The Startup
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The Startup

6 Reasons Behind the Meteoric Rise of Direct-to-Consumer E-Commerce

Walk around the fashionable shopping district of Soho in New York City and you’ll notice a peculiar phenomenon. Many storefronts are simply closed, and those that aren’t are just pop-up shops or some other kind of obviously temporary rental. For decades, the stores that filled gaps such as these were the gatekeepers of commerce — and there was no way around them. Within the past decade, all of that has changed. Nowadays, you even have your toilet paper bought online. You buy your glasses online. You buy jeans and sneakers and boots and toothbrushes online. For many of these brands, it wasn’t possible to sell like this in the past. Nowadays, small brands are challenging massive market veterans. And they’re winning.

Brick and mortar stores were a necessary evil. How else would you get your goods in front of a customer? Particularly for certain industries — fashion being one — it was practically a necessity for a product to be felt and handled by a consumer in person. Mail-order catalogs existed, of course, but they could barely hold a candle to the breadth of shopping possibilities that we take for granted today.

As the world became rapidly more connected, and e-commerce companies such as Amazon grew huge, customers got used to shopping online. They trusted online stores, big and small. As time went on, it was also much easier to execute on many other parts of the business — managing and developing a website, creating good product photography and content, connecting with customers, and marketing your brand. This lowered the barrier to entry for many startups, which allowed a completely new approach to something that never quite was as hot of a startup category — physical products.

Nowadays, we have tons of success stories, from Glossier to Bonobos to Warby Parker to Casper, in every product category imaginable. Ultimately, they share mostly the same qualities as companies that allowed them to flourish in recent years, which are largely attributable to the internet.

Here’s a look into the why.

You can cut costs while cutting prices and increasing quality.

E-commerce means that it is very tough to compete on pricing. You have such a large supply that if you’re pricing higher than your product’s perceived value (like luxury brands often will), you’re going to have a bad time.

When stores and wholesalers are out of the picture, you suddenly have over double the margin to play with and invest back into your product. That means you can simultaneously lower prices, create higher-quality goods, and still make more money on the bottom line. It’s a no-brainer, and this was quickly obvious to many brands.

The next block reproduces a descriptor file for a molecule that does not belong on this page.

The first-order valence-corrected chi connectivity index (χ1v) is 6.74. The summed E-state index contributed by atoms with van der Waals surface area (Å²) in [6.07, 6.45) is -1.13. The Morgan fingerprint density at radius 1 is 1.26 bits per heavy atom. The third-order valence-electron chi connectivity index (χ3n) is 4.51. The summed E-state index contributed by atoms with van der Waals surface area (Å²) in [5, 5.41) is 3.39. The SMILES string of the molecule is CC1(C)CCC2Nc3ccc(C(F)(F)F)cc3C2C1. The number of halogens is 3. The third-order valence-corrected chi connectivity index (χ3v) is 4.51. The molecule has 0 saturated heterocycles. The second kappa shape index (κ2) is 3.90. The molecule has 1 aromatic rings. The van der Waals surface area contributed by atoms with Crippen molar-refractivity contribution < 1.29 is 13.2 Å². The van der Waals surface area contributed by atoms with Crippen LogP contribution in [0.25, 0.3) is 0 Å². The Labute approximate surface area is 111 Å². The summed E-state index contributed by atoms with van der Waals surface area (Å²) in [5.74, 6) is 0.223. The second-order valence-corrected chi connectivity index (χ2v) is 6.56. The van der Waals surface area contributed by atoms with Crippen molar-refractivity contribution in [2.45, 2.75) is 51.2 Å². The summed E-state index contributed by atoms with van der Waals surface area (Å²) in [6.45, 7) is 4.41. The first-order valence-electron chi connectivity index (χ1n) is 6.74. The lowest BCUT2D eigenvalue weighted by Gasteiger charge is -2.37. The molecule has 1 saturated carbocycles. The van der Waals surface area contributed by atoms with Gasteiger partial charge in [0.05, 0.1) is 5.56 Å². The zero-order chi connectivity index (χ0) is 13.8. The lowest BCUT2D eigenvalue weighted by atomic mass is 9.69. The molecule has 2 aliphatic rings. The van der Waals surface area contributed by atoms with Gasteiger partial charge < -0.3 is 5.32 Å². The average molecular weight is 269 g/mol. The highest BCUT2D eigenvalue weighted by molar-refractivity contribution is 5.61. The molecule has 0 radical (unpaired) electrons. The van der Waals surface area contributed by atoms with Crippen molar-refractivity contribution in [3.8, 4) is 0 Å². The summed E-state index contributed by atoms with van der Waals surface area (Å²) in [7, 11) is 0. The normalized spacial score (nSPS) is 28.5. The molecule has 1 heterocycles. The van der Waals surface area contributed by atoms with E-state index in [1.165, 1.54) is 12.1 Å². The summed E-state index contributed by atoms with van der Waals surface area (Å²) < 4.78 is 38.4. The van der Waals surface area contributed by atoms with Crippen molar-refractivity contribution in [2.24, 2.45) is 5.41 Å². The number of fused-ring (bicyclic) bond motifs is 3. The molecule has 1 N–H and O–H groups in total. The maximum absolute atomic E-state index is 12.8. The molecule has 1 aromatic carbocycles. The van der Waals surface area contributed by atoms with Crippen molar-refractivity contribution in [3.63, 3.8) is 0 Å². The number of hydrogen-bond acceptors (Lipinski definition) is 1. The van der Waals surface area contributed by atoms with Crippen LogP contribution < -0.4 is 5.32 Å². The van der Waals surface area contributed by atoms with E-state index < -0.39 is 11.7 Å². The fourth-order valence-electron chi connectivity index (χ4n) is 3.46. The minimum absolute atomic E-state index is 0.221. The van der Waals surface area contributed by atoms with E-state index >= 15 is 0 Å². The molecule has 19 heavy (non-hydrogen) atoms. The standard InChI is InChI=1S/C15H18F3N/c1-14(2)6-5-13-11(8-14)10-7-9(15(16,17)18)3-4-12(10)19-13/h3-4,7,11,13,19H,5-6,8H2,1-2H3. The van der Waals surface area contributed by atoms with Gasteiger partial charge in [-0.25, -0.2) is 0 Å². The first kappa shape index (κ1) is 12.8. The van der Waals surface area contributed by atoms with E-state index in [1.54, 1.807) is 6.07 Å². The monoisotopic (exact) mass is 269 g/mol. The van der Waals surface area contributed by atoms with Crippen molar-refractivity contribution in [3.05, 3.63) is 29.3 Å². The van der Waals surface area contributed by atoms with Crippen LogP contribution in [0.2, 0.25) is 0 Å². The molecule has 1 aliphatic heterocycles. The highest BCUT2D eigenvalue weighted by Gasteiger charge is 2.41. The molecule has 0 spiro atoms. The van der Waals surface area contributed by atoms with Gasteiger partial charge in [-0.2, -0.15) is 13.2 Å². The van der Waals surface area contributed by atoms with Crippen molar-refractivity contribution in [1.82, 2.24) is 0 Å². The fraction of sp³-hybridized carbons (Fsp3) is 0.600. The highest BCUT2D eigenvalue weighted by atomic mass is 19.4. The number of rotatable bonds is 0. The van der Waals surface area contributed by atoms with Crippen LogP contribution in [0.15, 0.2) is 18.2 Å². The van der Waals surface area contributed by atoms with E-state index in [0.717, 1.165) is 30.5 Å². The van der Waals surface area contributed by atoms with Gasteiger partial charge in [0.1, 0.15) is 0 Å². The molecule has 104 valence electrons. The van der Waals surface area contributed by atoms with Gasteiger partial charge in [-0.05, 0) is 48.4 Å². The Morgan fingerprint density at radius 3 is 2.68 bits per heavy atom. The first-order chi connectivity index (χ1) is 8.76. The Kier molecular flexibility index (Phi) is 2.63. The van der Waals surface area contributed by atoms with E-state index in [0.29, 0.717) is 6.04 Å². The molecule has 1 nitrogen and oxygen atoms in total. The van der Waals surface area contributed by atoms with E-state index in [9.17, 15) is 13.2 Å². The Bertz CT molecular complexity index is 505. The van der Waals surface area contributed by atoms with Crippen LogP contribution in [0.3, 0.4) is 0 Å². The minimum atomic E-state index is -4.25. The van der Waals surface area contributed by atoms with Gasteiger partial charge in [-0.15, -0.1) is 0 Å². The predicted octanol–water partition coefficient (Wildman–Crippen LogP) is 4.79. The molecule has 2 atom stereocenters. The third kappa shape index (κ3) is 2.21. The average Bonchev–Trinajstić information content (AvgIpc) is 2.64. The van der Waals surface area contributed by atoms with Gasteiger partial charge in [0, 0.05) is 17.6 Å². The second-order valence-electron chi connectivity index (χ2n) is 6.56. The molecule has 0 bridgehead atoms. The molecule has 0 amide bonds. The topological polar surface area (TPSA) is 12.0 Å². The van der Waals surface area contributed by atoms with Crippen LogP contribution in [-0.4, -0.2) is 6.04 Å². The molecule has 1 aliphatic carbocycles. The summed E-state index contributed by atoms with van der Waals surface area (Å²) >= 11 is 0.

When you have established players forced to keep costs high (since they’ve historically had a more expensive distribution system and wouldn’t want to lower online costs that would cannibalize their in-store sales), direct-to-consumer brands have an incredible ability to compete on quality and price, particularly at the outset.

Thursday Boots Co. built their brand on having quality boots at lower prices than the competition by keeping things online.

You’re not at the mercy of wholesalers and stores.

It was also much more difficult to reconcile a brand’s strategy with its customer’s tastes. Sure, on most levels these tastes and demographics were understood, but ultimately the brands had to do what a store or wholesaler desired. The wholesaler’s needs were, as a result, more important than those of the customer.

Wholesaler and store needs and requirements were also responsible for limiting what brands could do with their product lines. There was little room for experimentation because it was a high risk if they didn’t sell, for both the brand and the wholesaler. Taking the example of fashion, you also were often forced to constantly create and update seasonal collections. Stores needed traffic and they always wanted something new. Today’s trends of fashion brands having “permanent” collections would likely be much more difficult to swing when stores were the only way to sell.

Importantly, having control over your sales channels means that as you grow, you control all of the customer data, the shopping experience, and the profits.

John Elliott’s “MAINLINE” is a permanent collection of their high-quality basicwear.

You can directly speak to customers via social media.

With stores and wholesalers being a buffer, brands also missed out on a critical component of the customer relationship — the direct communication with said customer. It was only salespeople or stores’ customer support that really sat at the front lines and heard customer feedback and could only respond as representatives of whatever store they worked at, rather than necessarily having a brand’s best interests in mind.

Nowadays, brands can communicate directly with customers through the various social media channels that we use daily. Customer feedback can be understood immediately. If you have your finger on the pulse of what your customers desire, then you also have your market research partially performed for you, automatically, every day. They’ll tell you what they want.

So effectively has this gap been closed, that there are even brands who will perform mini-crowdfunding campaigns for new products. This kills two birds with one stone by being paid prior to production, and understanding customer needs and desires in real time.

Warby Parker interacts with as many of their customers on Twitter as possible.

You have low-cost, targeted, and directly-attributable marketing.

“Half the money I spend on advertising is wasted; the trouble is I don’t know which half.” John Wanamaker (1838–1922)